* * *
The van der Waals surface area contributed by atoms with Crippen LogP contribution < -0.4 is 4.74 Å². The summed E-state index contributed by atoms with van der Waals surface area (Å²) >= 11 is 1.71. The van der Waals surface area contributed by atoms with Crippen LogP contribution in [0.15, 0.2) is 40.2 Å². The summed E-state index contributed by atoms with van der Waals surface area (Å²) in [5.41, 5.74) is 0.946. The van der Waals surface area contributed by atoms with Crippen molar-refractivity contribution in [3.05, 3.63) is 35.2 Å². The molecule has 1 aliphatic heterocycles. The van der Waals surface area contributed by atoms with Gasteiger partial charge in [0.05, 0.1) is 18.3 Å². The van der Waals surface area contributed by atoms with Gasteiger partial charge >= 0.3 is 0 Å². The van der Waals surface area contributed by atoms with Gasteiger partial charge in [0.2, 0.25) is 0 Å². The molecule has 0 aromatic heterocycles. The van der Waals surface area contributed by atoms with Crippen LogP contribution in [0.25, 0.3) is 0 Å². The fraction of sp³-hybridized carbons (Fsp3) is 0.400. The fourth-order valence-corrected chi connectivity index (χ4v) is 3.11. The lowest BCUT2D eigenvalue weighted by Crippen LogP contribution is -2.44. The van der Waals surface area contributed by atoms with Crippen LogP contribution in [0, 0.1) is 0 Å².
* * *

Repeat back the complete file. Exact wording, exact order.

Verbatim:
The van der Waals surface area contributed by atoms with Crippen LogP contribution < -0.4 is 4.74 Å². The summed E-state index contributed by atoms with van der Waals surface area (Å²) >= 11 is 1.71. The van der Waals surface area contributed by atoms with Crippen LogP contribution in [0.15, 0.2) is 40.2 Å². The summed E-state index contributed by atoms with van der Waals surface area (Å²) in [5.41, 5.74) is 0.946. The van der Waals surface area contributed by atoms with Crippen molar-refractivity contribution in [3.05, 3.63) is 35.2 Å². The molecule has 1 aliphatic heterocycles. The van der Waals surface area contributed by atoms with Gasteiger partial charge in [0.05, 0.1) is 18.3 Å². The van der Waals surface area contributed by atoms with Gasteiger partial charge >= 0.3 is 0 Å². The van der Waals surface area contributed by atoms with Gasteiger partial charge in [0.2, 0.25) is 0 Å². The molecule has 0 aromatic heterocycles. The van der Waals surface area contributed by atoms with Crippen LogP contribution in [0.25, 0.3) is 0 Å². The fraction of sp³-hybridized carbons (Fsp3) is 0.400. The fourth-order valence-corrected chi connectivity index (χ4v) is 3.11. The lowest BCUT2D eigenvalue weighted by Crippen LogP contribution is -2.44. The van der Waals surface area contributed by atoms with Crippen LogP contribution in [0, 0.1) is 0 Å².